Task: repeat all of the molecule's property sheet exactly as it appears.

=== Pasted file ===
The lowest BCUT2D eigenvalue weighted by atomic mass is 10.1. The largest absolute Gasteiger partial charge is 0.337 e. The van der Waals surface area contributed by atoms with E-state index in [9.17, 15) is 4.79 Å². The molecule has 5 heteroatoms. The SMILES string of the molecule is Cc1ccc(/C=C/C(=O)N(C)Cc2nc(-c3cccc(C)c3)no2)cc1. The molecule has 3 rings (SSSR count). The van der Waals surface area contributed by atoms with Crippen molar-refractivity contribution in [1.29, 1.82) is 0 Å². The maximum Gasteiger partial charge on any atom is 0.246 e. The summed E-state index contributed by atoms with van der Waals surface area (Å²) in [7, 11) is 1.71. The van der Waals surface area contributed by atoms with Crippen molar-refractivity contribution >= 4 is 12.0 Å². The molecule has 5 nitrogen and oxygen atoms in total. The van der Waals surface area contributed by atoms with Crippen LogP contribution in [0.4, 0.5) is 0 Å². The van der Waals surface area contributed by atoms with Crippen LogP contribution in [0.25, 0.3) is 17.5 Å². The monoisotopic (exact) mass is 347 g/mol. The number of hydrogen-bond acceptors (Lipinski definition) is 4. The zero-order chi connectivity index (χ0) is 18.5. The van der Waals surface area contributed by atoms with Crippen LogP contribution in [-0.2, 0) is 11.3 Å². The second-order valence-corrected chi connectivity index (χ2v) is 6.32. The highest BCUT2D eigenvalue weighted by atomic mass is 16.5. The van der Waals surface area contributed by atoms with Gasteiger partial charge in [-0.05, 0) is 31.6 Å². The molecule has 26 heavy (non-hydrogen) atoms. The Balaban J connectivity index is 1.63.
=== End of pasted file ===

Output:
The lowest BCUT2D eigenvalue weighted by atomic mass is 10.1. The largest absolute Gasteiger partial charge is 0.337 e. The van der Waals surface area contributed by atoms with E-state index in [9.17, 15) is 4.79 Å². The molecule has 5 heteroatoms. The SMILES string of the molecule is Cc1ccc(/C=C/C(=O)N(C)Cc2nc(-c3cccc(C)c3)no2)cc1. The molecule has 3 rings (SSSR count). The van der Waals surface area contributed by atoms with Crippen molar-refractivity contribution in [1.29, 1.82) is 0 Å². The maximum Gasteiger partial charge on any atom is 0.246 e. The summed E-state index contributed by atoms with van der Waals surface area (Å²) in [7, 11) is 1.71. The van der Waals surface area contributed by atoms with Crippen molar-refractivity contribution >= 4 is 12.0 Å². The molecule has 5 nitrogen and oxygen atoms in total. The van der Waals surface area contributed by atoms with Crippen LogP contribution in [0.4, 0.5) is 0 Å². The van der Waals surface area contributed by atoms with Crippen LogP contribution in [0.25, 0.3) is 17.5 Å². The monoisotopic (exact) mass is 347 g/mol. The number of hydrogen-bond acceptors (Lipinski definition) is 4. The zero-order chi connectivity index (χ0) is 18.5. The van der Waals surface area contributed by atoms with Crippen LogP contribution in [-0.2, 0) is 11.3 Å². The second-order valence-corrected chi connectivity index (χ2v) is 6.32. The highest BCUT2D eigenvalue weighted by atomic mass is 16.5. The van der Waals surface area contributed by atoms with Gasteiger partial charge in [-0.05, 0) is 31.6 Å². The molecule has 26 heavy (non-hydrogen) atoms. The Balaban J connectivity index is 1.63.